Fig. 4. Figure of my father from 1993 with repaired arm and flower.
Thus we arrive on June 12 to celebrate his legacy with a humble cooking. The kiln where we would fire it would be mine: a kiln that I made four years ago according to how other potters in Ireland taught me. An oven that, according to them, would only be used for a special type of Japanese-inspired firing —called “ raku ”—, but that in this time, based on innumerable mistakes, I had learned to use it to carry out the conventional firing that my pieces need. It is rightly said that the potter's character is tempered by his oven. That oven, so personal and artisan, of cooking by hand, where one never has the total guarantee of knowing exactly what will come out of it —because sometimes they don't even come out, but instead merge with it—, it was going to be, because I don't have another , the one who, in his bosom and with my guide, finished my grandfather's work.
Fig. 5. Pieces placed in the oven.
Needless to say, my aunt gave me her permission to fire the pieces. But I knew the risk I was running in my oven. Me too. And that's why I wanted to arrange it so that security was maximum. Some pieces that I made the day before also entered this cooking process —blessed wave of heat depending on what for—. Resulting that, the result of who knows if chance or superior reasons, pieces of three generations of a family of potters were gathered there. It coincided that it was Sunday, Holy Trinity Day, which according to most Christian churches is Father, Son and Holy Spirit. I found out about this because lately I have been accompanying my mother to mass for reasons that one day I will reveal. The fact is that that day we cooked, with fire, the father and the son. And it seemed symbolic to me. But, despite so much symbolism, would that be a guarantee that everything would work out?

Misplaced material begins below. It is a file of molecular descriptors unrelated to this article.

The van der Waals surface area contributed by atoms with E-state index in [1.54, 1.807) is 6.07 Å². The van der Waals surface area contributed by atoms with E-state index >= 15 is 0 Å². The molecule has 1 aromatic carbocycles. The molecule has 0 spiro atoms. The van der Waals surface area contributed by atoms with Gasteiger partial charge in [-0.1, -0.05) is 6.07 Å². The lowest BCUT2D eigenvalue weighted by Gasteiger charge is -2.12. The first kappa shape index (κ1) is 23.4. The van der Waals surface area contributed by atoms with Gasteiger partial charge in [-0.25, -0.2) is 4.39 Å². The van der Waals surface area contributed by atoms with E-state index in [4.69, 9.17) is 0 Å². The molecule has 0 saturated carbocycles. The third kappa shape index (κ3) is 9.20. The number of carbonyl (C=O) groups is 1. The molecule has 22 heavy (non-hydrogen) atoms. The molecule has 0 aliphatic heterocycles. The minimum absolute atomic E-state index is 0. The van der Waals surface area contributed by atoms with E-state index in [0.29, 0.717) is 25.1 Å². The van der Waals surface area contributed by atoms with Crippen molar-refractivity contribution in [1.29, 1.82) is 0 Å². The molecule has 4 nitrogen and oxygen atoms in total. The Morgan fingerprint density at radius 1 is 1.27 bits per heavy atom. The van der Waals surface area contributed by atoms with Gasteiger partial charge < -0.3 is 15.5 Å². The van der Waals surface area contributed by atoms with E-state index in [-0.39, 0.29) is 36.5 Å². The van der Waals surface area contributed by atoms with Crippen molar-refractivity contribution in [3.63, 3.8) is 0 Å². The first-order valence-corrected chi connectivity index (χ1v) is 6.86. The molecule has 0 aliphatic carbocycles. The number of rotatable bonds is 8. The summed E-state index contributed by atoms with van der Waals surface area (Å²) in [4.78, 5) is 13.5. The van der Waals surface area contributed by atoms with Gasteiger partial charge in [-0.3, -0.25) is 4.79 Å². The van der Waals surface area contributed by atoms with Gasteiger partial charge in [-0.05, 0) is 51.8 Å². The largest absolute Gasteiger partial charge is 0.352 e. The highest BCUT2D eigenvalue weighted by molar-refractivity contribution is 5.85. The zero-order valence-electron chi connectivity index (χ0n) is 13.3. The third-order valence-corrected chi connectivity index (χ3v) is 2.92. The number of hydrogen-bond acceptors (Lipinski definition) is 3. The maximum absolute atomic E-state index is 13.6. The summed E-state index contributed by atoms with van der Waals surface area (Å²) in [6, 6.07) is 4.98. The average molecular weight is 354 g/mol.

Fig. 6. View of the interior of the oven in full firing.
We did the cooking in the afternoon when the temperatures began to drop. All he had to do was keep an eye on the cooking, regulating the flow of heat so that it went at such a rate that nothing exploded or deformed, directing the fire so that it did not violently affect any area that could harm the invaluable parts. Thus, while I controlled the temperature curve and oriented the burner, I was inspired to write a sonnet, as conceptual as I get, about this trade and the passage of time, thinking about my grandfather, my father, me... Months ago that I couldn't find the inspiration, that I neither like it nor can I force it, and it was very gratifying to see that those verses came to me with a reason like this.
Fig. 7. My father and I showing the results.
All went well. Mud entered and ceramics and poetry came out. Although my grandfather has not been here for a long time, my parents and I enjoyed that weekend together. Those who are no longer there, beyond the symbolic, whether with flowers, food or, in my case, with cooking, cannot be honored or thanked for the time we had together and what they bequeathed to us. However, to the living we can. let's take advantage With all this symbolism I wanted to combine both things, here and there. Because the mud is the excuse, the important thing is the people it unites.
Figures 1-7. Self-made photographs.